Battle Escalates Over Northern Ireland Abortion, Same-Sex ‘Marriage’ Bill

News: World News
by Stephen Wynne  •  •  July 17, 2019   

Critics denounce London's push to impose policy on Belfast

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LONDON ( - Parliament's push to strip Northern Ireland of its pro-life, pro-family laws is intensifying.

On Wednesday, the House of Lords debated an amendment to the Northern Ireland (Executive Formation) Bill that would make abortion available up to 28 weeks — well into the second trimester.

Introduced by lesbian lawmaker Baroness Elizabeth Barker, the proposal "is more extreme than the law in the rest of the UK which has legal abortion up until 24 weeks and the Republic of Ireland which allows abortion up until 12 weeks gestation," according to Right To Life UK.

Speaking to Church Militant on Wednesday, Lumen Fidei Institute founder Anthony Murphy, editor of Ireland's Catholic Voice newspaper, slammed Barker and her allies:

It is disgusting that socialists in Westminster are trying to force one of the most liberal abortion regimes in the world into Northern Ireland. They have no mandate to bring in extreme legislation which will kill the blameless little children of our race. If they are genuinely worried about democracy not working then they better get on and deliver Brexit and leave Northern Ireland to the people who live there.

The move comes in the wake of back-to-back votes in the House of Commons last week legalizing abortion and same-sex "marriage" in Northern Ireland — a move critics denounced as a usurpation of political power.

The local lawmaking body, the Northern Ireland Assembly at Stormont in Belfast, has power to legislate on matters not reserved for Parliament, including abortion and marriage policy. But in 2017, Stormont was suspended over political disagreements — a dormancy that activist politicians are exploiting to advance their cause.

Baroness Elizabeth Barker

In a Wednesday press release, Right To Life UK noted that Northern Irish members of Parliament (MPs) were universally opposed to the action: "In spite of the fact that abortion remains a devolved issue in Northern Ireland, and the fact that every single MP representing Northern Ireland in Westminster voted against this amendment, 332 MPs in Westminister — who don't represent Northern Ireland — voted to force abortion on Northern Ireland."

After the House of Commons vote last week, U.K. pro-life advocates took solace in the fact that if Stormont were to reconvene by Oct. 21, Northern Ireland's pro-life, pro-family protections would be preserved.

But that is now in doubt. According to Right To Life UK, Barker's proposal would not only compel Northern Ireland to legalize abortion, it would not allow Stormont to have a say in the matter.

In recent years, the British left has ramped up efforts to nullify Belfast's pro-life, pro-family protections and bring Northern Ireland in line with the liberal policy regimes of England, Scotland and Wales.

The attempt to impose abortion and same-sex marriage on Belfast is under fire from many quarters. Speaking to the BBC on Monday, House of Lords member Baroness Nuala O'Loan said that owing to the amendments, the Northern Ireland Bill is unworkable.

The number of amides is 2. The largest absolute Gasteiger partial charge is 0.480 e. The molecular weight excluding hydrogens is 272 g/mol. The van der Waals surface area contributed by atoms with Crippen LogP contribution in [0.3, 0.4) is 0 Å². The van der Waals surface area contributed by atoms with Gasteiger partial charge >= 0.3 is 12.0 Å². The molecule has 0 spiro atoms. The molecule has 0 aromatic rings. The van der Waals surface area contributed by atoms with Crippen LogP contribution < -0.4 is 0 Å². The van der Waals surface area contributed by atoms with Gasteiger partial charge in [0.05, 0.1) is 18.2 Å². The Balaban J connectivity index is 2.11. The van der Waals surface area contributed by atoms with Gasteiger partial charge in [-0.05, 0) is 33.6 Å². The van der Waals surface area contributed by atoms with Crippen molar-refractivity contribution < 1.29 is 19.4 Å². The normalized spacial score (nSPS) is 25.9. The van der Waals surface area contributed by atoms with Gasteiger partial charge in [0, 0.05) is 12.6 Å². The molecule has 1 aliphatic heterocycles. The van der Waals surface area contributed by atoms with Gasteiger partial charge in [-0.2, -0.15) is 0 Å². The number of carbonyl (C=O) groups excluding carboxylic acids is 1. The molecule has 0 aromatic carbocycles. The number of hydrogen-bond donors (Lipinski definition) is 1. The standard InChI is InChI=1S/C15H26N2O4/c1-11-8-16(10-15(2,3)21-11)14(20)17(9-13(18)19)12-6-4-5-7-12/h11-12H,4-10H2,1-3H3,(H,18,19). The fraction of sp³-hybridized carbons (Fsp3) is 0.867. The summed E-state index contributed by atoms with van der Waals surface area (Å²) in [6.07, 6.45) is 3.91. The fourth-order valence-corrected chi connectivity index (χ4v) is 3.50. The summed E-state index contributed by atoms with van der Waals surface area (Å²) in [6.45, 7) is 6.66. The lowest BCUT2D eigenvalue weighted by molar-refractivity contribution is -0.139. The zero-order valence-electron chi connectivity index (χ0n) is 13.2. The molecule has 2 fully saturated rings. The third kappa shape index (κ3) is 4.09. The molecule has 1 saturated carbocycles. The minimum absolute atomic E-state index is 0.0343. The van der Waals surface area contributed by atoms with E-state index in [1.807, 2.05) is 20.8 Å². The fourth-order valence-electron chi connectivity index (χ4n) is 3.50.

O'Loan said the bill had been "hijacked" by activist MPs, whom she slammed for trying to deny the people of Northern Ireland a say in their own government policy:

This was a bill that started its life in Parliament with the intention of allowing the secretary of state to postpone the date for an election … to enable the talks which are currently under way to restore the Northern Ireland Assembly to proceed. What happened was it was hijacked in the Commons … various amendments were put in and these should not have been accepted because they were outside the purpose of the bill.

In recent years, the British left has ramped up efforts to nullify Belfast's pro-life, pro-family protections and bring Northern Ireland in line with the liberal policy regimes of England, Scotland and Wales.

In 2017, the U.K. government began offering free abortions to Northern Irish women at facilities across Britain.

In 2018, the Northern Ireland Human Rights Commission sought to overturn the region's abortion laws in court. The U.K. Supreme Court declared Belfast's pro-life protections violated human rights law, but eventually dismissed the case, saying the plaintiffs had not been harmed by the laws.

"The reality of abortion is becoming ever more clear to the people of southern Ireland with many now regretting the way they voted in the 2018 referendum," Murphy told Church Militant on Wednesday. "But the change of heart is too little too late — there will not be another referendum because abortion is big business and a lucrative market for murder has been created in Ireland and it will take generations to turn the clock back."

"Northern Ireland must think of the thousands of innocent unborn children and resist this barbaric power grab from Westminster," he added. "Don't let your hospitals become abattoirs where unborn children are literally tortured to a painful death in what should be the safest place for them."

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